The Silent Way is an approach to learning a foreign language that prioritizes the student's development of practical skills in language usage. Unlike the traditional classroom method, which focuses on memorizing rules and vocabulary, Silent Way uses moment-by-moment planning, emphasizing the margin between what the student can and cannot do. This article explores the key elements of the Silent Way approach and how it can optimize the learning of a foreign language.
Learning by Doing
According to Silent Way, learning a language starts when students become aware that there is something to learn. Speaking a language is a skill that requires practice, feedback, and meaningful repetition. The Silent Way recognizes that students learn best by doing, trying things out, making mistakes, and receiving immediate feedback to correct them. The emphasis is on the student, not the teacher, to develop the necessary skills to speak a foreign language fluently.
The Power of Feedback
Mistakes are seen as a valuable opportunity for learning in the Silent Way. Students learn from their mistakes and those of their peers. But feedback must be immediate; if delayed, the opportunity for learning is lost. The teacher must be precise in their instruction, working in the margin between what the student can do and what they are not yet ready for.
Foundations for Pronunciation
One foundation for good pronunciation is the articulatory setting unique to that language. This "posture" is essential for ease of speaking a language and must be established before pronunciation skills can improve. If the student's pronunciation falls short, it means they are not using their muscles as a native speaker would, and more work must be done to improve it.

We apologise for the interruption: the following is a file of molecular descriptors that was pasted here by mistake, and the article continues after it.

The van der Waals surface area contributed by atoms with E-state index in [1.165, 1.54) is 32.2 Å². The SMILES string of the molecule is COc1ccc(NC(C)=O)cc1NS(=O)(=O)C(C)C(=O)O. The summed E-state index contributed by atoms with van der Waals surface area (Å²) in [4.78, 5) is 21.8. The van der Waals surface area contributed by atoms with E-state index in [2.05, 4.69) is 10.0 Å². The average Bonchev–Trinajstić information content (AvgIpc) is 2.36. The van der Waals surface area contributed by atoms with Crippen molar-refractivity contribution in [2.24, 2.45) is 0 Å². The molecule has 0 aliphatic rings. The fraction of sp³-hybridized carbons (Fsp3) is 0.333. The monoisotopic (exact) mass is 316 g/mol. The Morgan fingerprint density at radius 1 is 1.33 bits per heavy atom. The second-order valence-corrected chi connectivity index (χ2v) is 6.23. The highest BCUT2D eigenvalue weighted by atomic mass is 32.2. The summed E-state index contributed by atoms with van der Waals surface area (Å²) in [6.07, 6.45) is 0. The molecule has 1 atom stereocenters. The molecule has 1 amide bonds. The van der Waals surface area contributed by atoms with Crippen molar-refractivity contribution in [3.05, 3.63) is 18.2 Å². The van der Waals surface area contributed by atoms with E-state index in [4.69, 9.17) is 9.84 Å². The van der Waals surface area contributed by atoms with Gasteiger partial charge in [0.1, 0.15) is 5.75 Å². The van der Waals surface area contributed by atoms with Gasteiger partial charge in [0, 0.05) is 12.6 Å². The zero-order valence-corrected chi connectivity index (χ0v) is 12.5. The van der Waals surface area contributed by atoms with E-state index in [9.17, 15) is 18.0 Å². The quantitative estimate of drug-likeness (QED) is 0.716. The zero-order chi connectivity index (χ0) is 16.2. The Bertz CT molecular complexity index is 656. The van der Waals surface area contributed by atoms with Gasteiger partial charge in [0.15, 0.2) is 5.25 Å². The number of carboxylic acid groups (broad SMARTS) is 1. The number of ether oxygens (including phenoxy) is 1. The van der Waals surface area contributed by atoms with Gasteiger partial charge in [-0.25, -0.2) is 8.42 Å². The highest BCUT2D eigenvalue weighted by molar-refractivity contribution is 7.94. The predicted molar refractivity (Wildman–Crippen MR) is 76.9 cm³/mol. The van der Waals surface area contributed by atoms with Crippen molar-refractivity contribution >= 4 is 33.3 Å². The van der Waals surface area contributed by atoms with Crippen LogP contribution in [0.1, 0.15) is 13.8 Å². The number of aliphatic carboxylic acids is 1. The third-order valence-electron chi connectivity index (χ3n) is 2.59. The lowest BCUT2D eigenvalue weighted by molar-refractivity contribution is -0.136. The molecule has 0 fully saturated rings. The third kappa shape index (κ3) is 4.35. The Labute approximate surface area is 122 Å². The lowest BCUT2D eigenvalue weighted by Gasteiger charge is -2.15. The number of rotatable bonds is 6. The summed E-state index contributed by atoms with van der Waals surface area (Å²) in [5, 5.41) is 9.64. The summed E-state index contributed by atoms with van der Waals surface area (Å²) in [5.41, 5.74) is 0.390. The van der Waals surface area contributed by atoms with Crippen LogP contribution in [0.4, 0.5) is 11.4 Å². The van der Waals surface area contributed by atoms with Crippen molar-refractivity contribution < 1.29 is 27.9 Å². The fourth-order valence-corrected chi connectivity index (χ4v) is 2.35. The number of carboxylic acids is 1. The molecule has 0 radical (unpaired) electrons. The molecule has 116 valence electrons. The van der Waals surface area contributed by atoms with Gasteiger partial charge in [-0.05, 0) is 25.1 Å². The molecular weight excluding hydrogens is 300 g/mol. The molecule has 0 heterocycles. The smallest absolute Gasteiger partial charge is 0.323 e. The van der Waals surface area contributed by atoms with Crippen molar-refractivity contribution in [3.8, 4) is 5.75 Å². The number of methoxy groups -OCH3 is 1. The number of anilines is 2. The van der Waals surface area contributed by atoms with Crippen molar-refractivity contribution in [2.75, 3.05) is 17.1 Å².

Working with Wall Charts
The Silent Way uses wall charts to show the whole of a language at the same time as its parts. This approach gives context to the language, and students can start to become familiar with it by exploring what they can see, touch, and point to on the charts. This method almost eliminates the memory burden of getting started with a language. Students can learn a language's grammar by using the 400 or so function words presented on the charts.
The Power of Gesture and Pointing
Silent Way recognizes the power of the universal human language of gesture and pointing. Simple, intuitive, physical actions provide new information, make self-correction efficient, and reveal people's thought processes. For example, finger correction is a powerful tool for students to learn from their mistakes quickly.
Learning from Others
In the Silent Way approach, learning with and from others is highly effective. The presence of others makes a foreign language real; students talk together about real things in their perception, experience, lives, hopes, and dreams. This approach builds inner certainty by observing others find their own route to correcting errors in something they've tried to say.
The Power of Silence
Silence is a key element of the Silent Way. The main reason for this is that silence puts the teacher and the students in their proper roles: the students work on the language, and the teacher coaches them. Silence forces students to put their attention onto their muscles rather than in their ears. This is essential for starting to sound different, which is the first step in sounding native.
Learning a language is not just about memorization but rather a practical skill that requires meaningful practice, feedback, and repetition. The Silent Way is an effective method for learning a foreign language that prioritizes the student's development of practical skills in language usage. The key to its success is the emphasis on the student, not the teacher, to develop the necessary skills to speak a foreign language fluently.